-"What does your license plate mean?" ( L F ANT on a big, slow, tall gray truck)
-"So, will this go where...like...Jeeps go?"
but the all time favorite to date came when we took our 22nd anniversary camping trip to Vancouver Island. I was standing on top of the VLF securing some surplus metal boxes I had just purchased from a shop in downtown Victoria. A bystander walked over, looked up for a few moments then asked, "Is that truck yours?" I should have used Hakan's response but I really am married and my wife was just around the corner.
-Jim Molloy

Håkan uses this standard answer sometimes:

My favorite reply is, "Sorry, it belongs to the Wife, I don't know too much about it."
Not really married,
-Håkan Andersson

Well, the usual question I get is almost always "Just what do you call that thing?"
I usually answer, "I usually call it a truck", and walk away....
-Tom Norris

Some other questions reported by other Unimog owners:

"Is that an old Power Wagon?"
-Bruce Heyne

The one that really struck me was,
"What did you go and buy that thing for?"
-Tom Kuhn

I get that too... to which I look at their vehicle and say,
"Why would anyone buy a minivan (or a Ford, or whatever they are driving)?
I try to mirror their dumbfounded look.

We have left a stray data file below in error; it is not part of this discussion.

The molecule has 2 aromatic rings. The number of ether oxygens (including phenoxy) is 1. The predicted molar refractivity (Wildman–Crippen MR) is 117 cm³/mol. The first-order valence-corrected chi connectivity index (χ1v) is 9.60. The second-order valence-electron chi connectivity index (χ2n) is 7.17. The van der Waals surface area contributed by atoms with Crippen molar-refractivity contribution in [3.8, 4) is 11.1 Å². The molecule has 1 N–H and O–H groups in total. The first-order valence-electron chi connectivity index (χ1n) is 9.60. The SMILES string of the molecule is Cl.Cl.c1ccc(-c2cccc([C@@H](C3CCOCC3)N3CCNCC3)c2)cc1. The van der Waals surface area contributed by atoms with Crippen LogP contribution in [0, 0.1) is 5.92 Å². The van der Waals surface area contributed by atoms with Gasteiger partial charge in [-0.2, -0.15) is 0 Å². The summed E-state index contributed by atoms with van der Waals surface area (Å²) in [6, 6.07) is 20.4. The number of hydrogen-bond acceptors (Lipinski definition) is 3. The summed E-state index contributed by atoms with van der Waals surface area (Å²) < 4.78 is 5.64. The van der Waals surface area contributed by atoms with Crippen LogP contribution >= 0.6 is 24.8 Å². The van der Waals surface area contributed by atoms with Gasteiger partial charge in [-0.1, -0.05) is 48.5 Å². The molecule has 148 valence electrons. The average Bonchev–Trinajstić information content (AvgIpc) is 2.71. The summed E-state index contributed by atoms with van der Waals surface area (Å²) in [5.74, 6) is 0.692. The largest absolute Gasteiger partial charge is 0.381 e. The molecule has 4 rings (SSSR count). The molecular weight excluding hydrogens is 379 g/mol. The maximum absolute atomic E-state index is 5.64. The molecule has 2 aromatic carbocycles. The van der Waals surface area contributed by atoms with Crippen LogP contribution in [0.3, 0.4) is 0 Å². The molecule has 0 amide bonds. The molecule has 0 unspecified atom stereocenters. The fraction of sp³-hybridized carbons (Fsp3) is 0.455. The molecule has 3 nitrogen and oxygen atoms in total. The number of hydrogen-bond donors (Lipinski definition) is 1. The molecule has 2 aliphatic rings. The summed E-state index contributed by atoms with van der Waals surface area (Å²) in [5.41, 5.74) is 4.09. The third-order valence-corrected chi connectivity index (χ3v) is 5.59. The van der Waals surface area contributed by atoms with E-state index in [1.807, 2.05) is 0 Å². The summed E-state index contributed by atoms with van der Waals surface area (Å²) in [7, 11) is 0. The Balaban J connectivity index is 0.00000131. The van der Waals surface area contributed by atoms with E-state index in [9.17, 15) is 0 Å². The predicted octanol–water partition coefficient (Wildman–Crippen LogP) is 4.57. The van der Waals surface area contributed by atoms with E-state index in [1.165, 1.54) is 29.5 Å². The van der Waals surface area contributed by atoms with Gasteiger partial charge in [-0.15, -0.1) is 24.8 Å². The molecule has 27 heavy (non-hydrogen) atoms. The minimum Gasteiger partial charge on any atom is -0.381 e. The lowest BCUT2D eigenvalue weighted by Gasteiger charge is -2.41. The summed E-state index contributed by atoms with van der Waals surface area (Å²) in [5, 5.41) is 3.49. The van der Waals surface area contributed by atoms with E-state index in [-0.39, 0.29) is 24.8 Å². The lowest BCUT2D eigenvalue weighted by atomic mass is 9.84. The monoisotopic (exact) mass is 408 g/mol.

-Norm Grube

"What do you do/Where do you go with that thing?"
"Anything/anywhere I want."
I also make a point of pointing out that I always wanted a classic Mercedes convertible.
-Dan Duncan

I get a variation: "So....., what do you do with it?"
-Kent Drummond

My favorite line is "If you think a Swiss Army knife can do anything, wait until you see what a Swiss Army truck can do!"
-Tim Glance

Tramm Hudson provides his standard answers:

Answers:
--------
14 MPG at sea level
8 MPG at 1500m
Gasoline.
None of your business.
~100 km/h
Loud.
41"
70 hp
Yes, Mercedes.
No, not a Hummer.
Yes, it is legal.
Downhill.
Between $5,000 and $15,000
800-4-UNIMOG sells parts
And that answered just about every question that they would ask.
And for the infrequently asked questions, well, those are always
more entertaining.
-Tramm Hudson

Ron Miller provides many possible answers to this question:

What's the top highway speed of a 404?
A1: 95 dB
A2: Under its own power? Or on a trailer?
A3: Uphill or down?
A4: Sea level or 10,000' ?
A5: African or European? (for the Monty Python fans)
A6: Most owners aren't real comfortable with steering, ride, and braking
above 50 mph. At sea level with a radio truck in a good state of tune
this can eventually be achieved on level ground. Above 10,000' top speed
on level ground might be as low as 35 mph. (but you don't find much
level road above 10,000') BTW- there *is* an engine redline and
that has a bearing on the answer as well though some owners push
beyond it sometimes.
-Ron Miller
1964 404.113 named "Mogbert"

I forgot to record who sent these questions in:

Should a lead additive be used in the fuel?
No.
Can you put in a V8 for more power?
Not with out a heck of a lot of work, and then a blown tranny.

Click here for Jeff Francis' Excellent Unimog FAQ
Click here for Patrick Tufts'Unimog-S 404 FAQ